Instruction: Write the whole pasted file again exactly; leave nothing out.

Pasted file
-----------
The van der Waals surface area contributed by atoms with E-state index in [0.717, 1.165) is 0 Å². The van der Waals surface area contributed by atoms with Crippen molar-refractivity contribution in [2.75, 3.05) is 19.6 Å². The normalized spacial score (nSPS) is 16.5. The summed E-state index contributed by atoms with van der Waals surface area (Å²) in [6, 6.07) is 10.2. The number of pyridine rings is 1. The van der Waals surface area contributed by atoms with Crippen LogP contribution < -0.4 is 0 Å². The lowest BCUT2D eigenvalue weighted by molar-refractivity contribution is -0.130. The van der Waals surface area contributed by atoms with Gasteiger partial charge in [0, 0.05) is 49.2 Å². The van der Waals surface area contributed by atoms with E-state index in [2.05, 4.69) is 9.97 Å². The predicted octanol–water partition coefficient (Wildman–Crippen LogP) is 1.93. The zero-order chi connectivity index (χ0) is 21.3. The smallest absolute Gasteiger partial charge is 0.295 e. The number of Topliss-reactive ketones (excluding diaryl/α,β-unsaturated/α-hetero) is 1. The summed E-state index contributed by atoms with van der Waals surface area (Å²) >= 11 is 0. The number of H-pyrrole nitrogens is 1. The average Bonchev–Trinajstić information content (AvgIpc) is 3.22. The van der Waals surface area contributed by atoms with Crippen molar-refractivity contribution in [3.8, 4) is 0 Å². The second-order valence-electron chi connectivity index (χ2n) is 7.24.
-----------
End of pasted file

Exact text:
The van der Waals surface area contributed by atoms with E-state index in [0.717, 1.165) is 0 Å². The van der Waals surface area contributed by atoms with Crippen molar-refractivity contribution in [2.75, 3.05) is 19.6 Å². The normalized spacial score (nSPS) is 16.5. The summed E-state index contributed by atoms with van der Waals surface area (Å²) in [6, 6.07) is 10.2. The number of pyridine rings is 1. The van der Waals surface area contributed by atoms with Crippen LogP contribution < -0.4 is 0 Å². The lowest BCUT2D eigenvalue weighted by molar-refractivity contribution is -0.130. The van der Waals surface area contributed by atoms with Gasteiger partial charge in [0, 0.05) is 49.2 Å². The van der Waals surface area contributed by atoms with E-state index in [2.05, 4.69) is 9.97 Å². The predicted octanol–water partition coefficient (Wildman–Crippen LogP) is 1.93. The zero-order chi connectivity index (χ0) is 21.3. The smallest absolute Gasteiger partial charge is 0.295 e. The number of Topliss-reactive ketones (excluding diaryl/α,β-unsaturated/α-hetero) is 1. The summed E-state index contributed by atoms with van der Waals surface area (Å²) >= 11 is 0. The number of H-pyrrole nitrogens is 1. The average Bonchev–Trinajstić information content (AvgIpc) is 3.22. The van der Waals surface area contributed by atoms with Crippen molar-refractivity contribution in [3.8, 4) is 0 Å². The second-order valence-electron chi connectivity index (χ2n) is 7.24.